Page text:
Goat cheese making is an important industry of Vienne. Vienne has a partnership relationship with: Communes of the Vienne department Cantons of the Vienne department Arrondissements of the Vienne department Anjou wine French Vienne Tourism Agency General Council website
Haute-Vienne is a French department named after the river Vienne. It is one of the 12 departments; the neighbouring departments are: Creuse, Corrèze, Charente and Indre. There are three arrondissements in the department; the chief and largest city in the department is Limoges, the other towns in the department each having fewer than twenty thousand inhabitants. Haute-Vienne is part of the Nouvelle-Aquitaine region, it is bordered by six departments. The department has two main rivers. To the southeast of the department lies the Massif Central, the highest point in the department is Puy Lagarde, 795 m; the source of the Charente is in the department, in the commune of Chéronnac, near Rochechouart. At the west end of the department is the Rochechouart crater, an impact crater caused by a meteorite that crashed into the earth's surface over 200 million years ago. A few Paleolithic and Mesolithic remains have been found in the department, Neolithic inhabitants are attested to by standing stones and by burial chambers, like the dolmen Chez Boucher in La Croix-sur-Gartempe, others at Berneuil and Breuilaufa.
Artefacts from the Bronze Age include. With the coming of the Romans, trade was opened up and gold and tin were mined. Agriculture developed and grapes were grown. During the reign of Augustus, the city of Augustoritum was founded at a strategic ford across the Vienne; the Romans built roads from here to Brittany and the Mediterranean. The city declined in the 3rd Century; the domination of the Visigoths was short-lived and Clovis I seized control of Limousin after the battle of Vouillé in 507. By 674, the region was attached to the duchy of Aquitaine, the Viscount of Limoges was created. There followed an unsettled period with various powers vying for control. In 1199, Richard Cœur de Lion was mortally wounded during the siege of the Château de Châlus-Chabrol; the region was much involved in the Hundred Years' War and at the Treaty of Brétigny in 1360, France granted England a large area of territory comprising much of Limousin. Limoges city rebelled and gave its allegiance to the French crown, as a result was sacked in 1370.
Further troubled years followed but when peace was restored, the department benefited economically. After a revolt by the peasants, Henri IV brought prosperity to the region of Limousin, he was greeted enthusiastically. The Counter-Reformation led to the creation of numerous convents and religious orders in Limoges. In 1761, Anne Robert Jacques Turgot was appointed intendent of Limoges, he negotiated a reduction in taxes payable by the region and developed fairer methods of collecting taxes, as well as improving the road system and encouraging agricultural development. Around 1765, kaolin was discovered near Saint-Yrieix-la-Perche in the south of the department, the porcelain industry developed; the department was created on 4 March 1790, during the French Revolution, the southern half being a subdivision of the Region of Limousin while the northern half was carved out of the county of Marche, as well as some parts of Angoumois and Poitou. At first it was given the number 81, but in the nineteenth century, the number was changed to the 87th department, when further land to the east and northeast was added.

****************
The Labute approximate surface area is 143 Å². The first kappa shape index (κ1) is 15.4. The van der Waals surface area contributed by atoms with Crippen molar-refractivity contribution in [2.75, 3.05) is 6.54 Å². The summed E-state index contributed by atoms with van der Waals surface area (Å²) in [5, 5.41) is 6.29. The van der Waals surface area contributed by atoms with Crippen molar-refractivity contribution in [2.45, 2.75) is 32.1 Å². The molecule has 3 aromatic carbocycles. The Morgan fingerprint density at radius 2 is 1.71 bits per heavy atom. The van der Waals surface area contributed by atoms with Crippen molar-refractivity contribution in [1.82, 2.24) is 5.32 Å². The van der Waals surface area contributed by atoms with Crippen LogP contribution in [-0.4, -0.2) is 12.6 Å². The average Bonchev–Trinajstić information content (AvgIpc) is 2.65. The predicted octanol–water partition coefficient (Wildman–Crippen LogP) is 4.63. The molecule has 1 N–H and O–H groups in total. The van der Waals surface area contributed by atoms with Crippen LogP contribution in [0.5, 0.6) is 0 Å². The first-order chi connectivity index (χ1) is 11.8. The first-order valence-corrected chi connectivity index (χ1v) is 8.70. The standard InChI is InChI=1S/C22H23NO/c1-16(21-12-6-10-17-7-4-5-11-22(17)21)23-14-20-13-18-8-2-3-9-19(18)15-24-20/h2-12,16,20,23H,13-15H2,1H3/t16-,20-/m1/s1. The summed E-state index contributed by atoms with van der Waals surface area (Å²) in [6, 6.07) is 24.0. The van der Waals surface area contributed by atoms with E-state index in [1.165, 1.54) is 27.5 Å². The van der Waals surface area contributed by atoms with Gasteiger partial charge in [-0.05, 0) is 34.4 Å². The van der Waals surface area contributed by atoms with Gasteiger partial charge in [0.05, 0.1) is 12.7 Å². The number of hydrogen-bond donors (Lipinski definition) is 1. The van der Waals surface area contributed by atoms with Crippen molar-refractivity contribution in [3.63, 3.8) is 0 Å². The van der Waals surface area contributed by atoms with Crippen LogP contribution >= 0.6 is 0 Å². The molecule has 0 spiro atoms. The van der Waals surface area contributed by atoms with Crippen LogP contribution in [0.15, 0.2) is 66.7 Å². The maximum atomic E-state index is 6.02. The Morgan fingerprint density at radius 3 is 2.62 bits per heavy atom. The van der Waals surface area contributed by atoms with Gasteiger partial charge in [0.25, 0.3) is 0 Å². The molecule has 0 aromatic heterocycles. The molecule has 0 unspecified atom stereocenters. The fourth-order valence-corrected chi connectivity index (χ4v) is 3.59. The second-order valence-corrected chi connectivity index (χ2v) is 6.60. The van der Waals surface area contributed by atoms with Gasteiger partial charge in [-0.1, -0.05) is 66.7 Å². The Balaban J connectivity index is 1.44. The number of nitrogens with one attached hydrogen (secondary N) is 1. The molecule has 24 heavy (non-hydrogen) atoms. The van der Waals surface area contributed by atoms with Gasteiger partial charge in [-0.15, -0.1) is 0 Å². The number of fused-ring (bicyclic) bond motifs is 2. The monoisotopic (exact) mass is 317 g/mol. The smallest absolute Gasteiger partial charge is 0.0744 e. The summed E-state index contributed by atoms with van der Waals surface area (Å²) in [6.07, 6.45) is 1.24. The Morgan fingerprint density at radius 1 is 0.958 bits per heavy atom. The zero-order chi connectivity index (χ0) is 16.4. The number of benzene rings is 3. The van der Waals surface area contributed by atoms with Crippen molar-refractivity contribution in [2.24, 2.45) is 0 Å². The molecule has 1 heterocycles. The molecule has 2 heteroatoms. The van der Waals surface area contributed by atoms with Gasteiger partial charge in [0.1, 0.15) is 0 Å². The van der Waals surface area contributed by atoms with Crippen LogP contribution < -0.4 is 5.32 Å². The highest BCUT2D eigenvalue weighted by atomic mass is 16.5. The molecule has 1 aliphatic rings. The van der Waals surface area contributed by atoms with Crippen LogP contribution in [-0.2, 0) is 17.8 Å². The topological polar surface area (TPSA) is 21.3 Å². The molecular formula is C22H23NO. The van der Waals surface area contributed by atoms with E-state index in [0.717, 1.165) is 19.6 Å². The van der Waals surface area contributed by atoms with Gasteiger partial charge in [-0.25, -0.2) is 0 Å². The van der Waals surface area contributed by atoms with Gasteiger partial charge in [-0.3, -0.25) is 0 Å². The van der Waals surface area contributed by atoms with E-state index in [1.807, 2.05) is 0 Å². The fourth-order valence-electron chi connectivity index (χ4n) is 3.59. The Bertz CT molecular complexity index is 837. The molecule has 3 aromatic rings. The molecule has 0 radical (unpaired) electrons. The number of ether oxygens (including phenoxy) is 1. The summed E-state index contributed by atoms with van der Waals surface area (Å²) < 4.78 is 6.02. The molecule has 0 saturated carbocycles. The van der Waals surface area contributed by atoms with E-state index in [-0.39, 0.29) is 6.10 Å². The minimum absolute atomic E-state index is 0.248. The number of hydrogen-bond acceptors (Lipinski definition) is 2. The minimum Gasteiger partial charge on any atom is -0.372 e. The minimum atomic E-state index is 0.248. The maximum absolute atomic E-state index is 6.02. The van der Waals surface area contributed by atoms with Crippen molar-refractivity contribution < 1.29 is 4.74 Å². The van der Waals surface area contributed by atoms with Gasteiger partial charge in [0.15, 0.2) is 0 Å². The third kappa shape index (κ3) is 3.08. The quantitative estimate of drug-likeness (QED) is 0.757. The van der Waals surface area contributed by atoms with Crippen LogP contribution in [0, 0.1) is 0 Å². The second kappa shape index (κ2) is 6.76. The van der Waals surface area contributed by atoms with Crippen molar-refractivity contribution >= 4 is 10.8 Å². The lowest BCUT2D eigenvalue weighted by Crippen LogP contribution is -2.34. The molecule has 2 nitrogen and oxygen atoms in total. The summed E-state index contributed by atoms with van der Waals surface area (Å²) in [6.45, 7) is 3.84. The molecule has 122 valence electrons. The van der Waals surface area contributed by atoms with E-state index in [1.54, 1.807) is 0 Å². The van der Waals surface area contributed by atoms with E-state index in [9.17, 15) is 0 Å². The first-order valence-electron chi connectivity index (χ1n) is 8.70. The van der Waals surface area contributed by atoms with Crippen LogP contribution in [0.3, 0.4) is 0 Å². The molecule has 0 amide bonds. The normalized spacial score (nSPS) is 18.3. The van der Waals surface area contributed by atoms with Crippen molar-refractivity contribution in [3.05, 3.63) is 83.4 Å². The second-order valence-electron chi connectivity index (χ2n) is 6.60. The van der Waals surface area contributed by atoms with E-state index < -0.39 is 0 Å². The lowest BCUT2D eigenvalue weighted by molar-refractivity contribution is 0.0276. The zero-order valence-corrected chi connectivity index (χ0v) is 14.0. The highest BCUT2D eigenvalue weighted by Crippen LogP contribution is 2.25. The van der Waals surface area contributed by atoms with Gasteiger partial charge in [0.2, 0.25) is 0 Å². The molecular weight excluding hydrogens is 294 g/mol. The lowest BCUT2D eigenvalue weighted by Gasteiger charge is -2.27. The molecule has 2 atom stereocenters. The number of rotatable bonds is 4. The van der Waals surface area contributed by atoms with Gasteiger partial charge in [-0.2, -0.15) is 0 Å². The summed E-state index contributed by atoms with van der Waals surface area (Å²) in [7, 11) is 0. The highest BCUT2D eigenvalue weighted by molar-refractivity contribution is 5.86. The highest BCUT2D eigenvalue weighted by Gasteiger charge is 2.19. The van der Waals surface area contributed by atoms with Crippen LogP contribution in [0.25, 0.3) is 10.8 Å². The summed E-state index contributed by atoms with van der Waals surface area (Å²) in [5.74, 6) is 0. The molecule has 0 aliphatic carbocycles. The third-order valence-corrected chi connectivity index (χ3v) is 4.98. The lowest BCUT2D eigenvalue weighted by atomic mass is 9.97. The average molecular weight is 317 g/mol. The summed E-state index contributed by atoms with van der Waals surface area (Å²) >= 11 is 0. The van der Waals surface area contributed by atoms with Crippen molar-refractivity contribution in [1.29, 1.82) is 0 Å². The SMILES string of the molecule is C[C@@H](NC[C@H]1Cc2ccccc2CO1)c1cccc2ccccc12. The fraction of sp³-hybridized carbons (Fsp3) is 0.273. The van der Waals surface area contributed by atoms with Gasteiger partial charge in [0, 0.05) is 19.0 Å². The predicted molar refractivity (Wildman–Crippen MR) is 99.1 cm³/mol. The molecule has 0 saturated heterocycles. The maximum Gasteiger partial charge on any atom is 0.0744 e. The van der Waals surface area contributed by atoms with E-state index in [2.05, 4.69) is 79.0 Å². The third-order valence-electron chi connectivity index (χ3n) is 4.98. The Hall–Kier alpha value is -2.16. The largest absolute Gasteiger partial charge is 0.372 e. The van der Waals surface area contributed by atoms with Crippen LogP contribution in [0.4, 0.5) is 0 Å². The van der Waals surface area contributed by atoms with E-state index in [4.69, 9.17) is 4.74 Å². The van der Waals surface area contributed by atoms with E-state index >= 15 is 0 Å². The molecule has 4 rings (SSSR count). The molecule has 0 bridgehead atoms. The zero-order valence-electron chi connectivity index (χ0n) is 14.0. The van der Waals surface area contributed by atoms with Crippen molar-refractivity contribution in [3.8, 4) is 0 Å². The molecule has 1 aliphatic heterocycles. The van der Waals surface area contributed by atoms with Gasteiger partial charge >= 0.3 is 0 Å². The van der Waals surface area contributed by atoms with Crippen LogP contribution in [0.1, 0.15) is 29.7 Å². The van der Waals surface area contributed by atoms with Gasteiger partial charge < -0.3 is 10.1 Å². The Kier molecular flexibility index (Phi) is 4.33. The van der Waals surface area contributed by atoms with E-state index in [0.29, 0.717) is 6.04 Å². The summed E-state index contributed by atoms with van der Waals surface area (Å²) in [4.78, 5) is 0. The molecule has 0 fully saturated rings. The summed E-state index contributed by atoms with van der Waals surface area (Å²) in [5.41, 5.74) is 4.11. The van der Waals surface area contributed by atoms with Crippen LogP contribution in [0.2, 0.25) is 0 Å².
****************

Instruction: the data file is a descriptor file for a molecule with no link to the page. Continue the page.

It takes its name from the upper reaches of the Vienne. In 1998, the southwest part of the department, together with the northern part of the region of Périgord was designated as the Parc Naturel Régional Périgord-Limousin. In 2013, twenty million euros were earned from agriculture in the province, as against twenty-one million three hundred thousand from Limousin. There were 351,475 cattle in 22,780 pigs, 320,500 sheep and 6,500 goats. 723,340 hectolitres of milk were produced from 30,690 hectolitres from sheep. In the same year, 1,897,800 hectares of cereals were grown and in the previous year, 12,294 hectares of land were producing organic foodstuffs. In 1801, the population of the department was 245,150, it grew over the next century so that in 1901 it was 381,753. It peaked at 385,732 in 1906, fell back in 1911 to 384,736 and fell to 350,235 in 1921, after the Great War. By 1954 it had dwindled to 324,429 but after that it began to rise again, in 2007 stood at 371,102; the three arrondissements of the Haute-Vienne department are: Arrondissement of Bellac, with 63 communes.
The population of the arrondissement was 42,687 in 1990 and 40,120 in 1999, a decrease of 6.01%. Arrondissement of Limoges, with 108 communes; the population of the arrondissement was 274,643 in 1990 and 278,439 in 1999, an increas